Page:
The Archive of Recorded Sound announces two new appointments.
Blog topic: Sound recordings
Staff at the Archive of Recorded Sound have, for the first time, created a complete inventory of the ARS Sheet Music Collection. This culmination of over 13,000 published titles was generated through various donations during the Archive's first 60 years (1958-2018). The vast majority of titles within the collection are popular music scores published in the United States along with publications from England, France, Italy, and elsewhere.
By Beth Ryan and Jill Sison
The Stanford piano roll scanner has progressed from a prototype to a functional, production level machine since the last report in spring of 2017. As reported earlier, the scanner is based on a design by Anthony Robinson, a piano roll expert in England.
The Stanford Archive of Recorded Sound is pleased to announce completion of the portion from the Robert Baxter Collection pertaining to the American-born Greek soprano, Maria Callas (1923-1977). During her lifetime, Callas was a fervent interpreter of the bel canto technique in the works of Donizetti, Rossini, and Bellini at La Scala, the Metropolitan Opera, and other notable venues. Her dramatic interpretations of Verdi and Puccini are often regarded as some of the finest interpretations of all time.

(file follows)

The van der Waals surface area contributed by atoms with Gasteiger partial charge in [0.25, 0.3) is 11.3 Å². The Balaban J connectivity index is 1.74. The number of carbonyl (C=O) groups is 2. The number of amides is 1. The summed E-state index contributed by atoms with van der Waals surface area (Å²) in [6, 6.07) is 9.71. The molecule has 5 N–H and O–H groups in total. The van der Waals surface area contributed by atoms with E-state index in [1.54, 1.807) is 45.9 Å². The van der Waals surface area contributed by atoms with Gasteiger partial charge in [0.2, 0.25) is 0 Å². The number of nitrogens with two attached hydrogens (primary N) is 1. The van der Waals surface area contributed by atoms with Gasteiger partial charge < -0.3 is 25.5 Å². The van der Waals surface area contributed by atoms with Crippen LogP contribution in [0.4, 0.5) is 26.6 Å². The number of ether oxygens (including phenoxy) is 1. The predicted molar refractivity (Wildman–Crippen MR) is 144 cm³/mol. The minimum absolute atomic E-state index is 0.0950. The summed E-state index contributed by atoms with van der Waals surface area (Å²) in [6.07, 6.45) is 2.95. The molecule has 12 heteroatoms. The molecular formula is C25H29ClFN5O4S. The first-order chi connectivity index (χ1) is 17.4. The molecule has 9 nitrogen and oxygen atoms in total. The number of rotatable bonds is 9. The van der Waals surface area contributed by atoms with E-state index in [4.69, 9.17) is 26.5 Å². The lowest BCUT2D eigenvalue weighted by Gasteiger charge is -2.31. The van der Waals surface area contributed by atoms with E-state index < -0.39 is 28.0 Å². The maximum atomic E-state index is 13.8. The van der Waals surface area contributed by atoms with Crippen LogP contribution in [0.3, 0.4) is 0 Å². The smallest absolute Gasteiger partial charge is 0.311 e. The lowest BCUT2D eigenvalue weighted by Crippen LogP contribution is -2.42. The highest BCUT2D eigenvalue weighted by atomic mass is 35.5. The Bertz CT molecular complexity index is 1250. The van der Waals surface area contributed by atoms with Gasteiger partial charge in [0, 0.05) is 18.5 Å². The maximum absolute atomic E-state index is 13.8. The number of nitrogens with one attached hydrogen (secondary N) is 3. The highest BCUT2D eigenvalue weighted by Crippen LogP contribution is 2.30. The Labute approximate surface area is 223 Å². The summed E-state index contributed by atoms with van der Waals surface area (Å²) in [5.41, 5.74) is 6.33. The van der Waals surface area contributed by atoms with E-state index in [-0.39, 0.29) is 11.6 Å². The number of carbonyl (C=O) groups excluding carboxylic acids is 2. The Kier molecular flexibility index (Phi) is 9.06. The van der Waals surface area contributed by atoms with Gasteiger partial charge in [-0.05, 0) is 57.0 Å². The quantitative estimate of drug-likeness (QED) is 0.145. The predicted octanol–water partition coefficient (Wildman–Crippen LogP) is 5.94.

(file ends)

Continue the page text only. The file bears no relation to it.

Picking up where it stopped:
The Howe Collection of Musical Instrument Literature has now been processed and is available for research. The collection was created by Richard J. Howe, an oil company executive and mechanical engineer as well as a collector of mechanical musical instruments and associated literature. The Howe Collection of Musical Instrument Literature, one of the largest and most comprehensive collections of its kind, documents the development of the music industry and the manufacture of pianos, organs, and mechanical musical instruments. The materials in the collection include catalogs, books, magazines, correspondence, photographs, broadsides, advertisements, and price lists. The Howe collection was originally donated to the Institute of Piano Music at the University of Maryland and later transferred to Stanford to support the Player Piano Project.
Listening to music has become a passion in our current, busy lives. With the development of digital formats and downloading, digital music devices abound in the marketplace, our homes, and our offices—but the listening experience hasn’t always been this way. Just a century ago, before the advent of “digital,” or stereo, or even electric recording, people enjoyed recorded music through such formats as 78 rpm records, cylinders, music boxes, and player piano rolls.
The Chuck Black Endowment for Early Jazz and Blues promotes the study of early and traditional jazz, blues, and similar musical styles as they emerged and evolved from 1900-1950. In 2016-17 the Endowment acquired twenty-four rare blues recordings.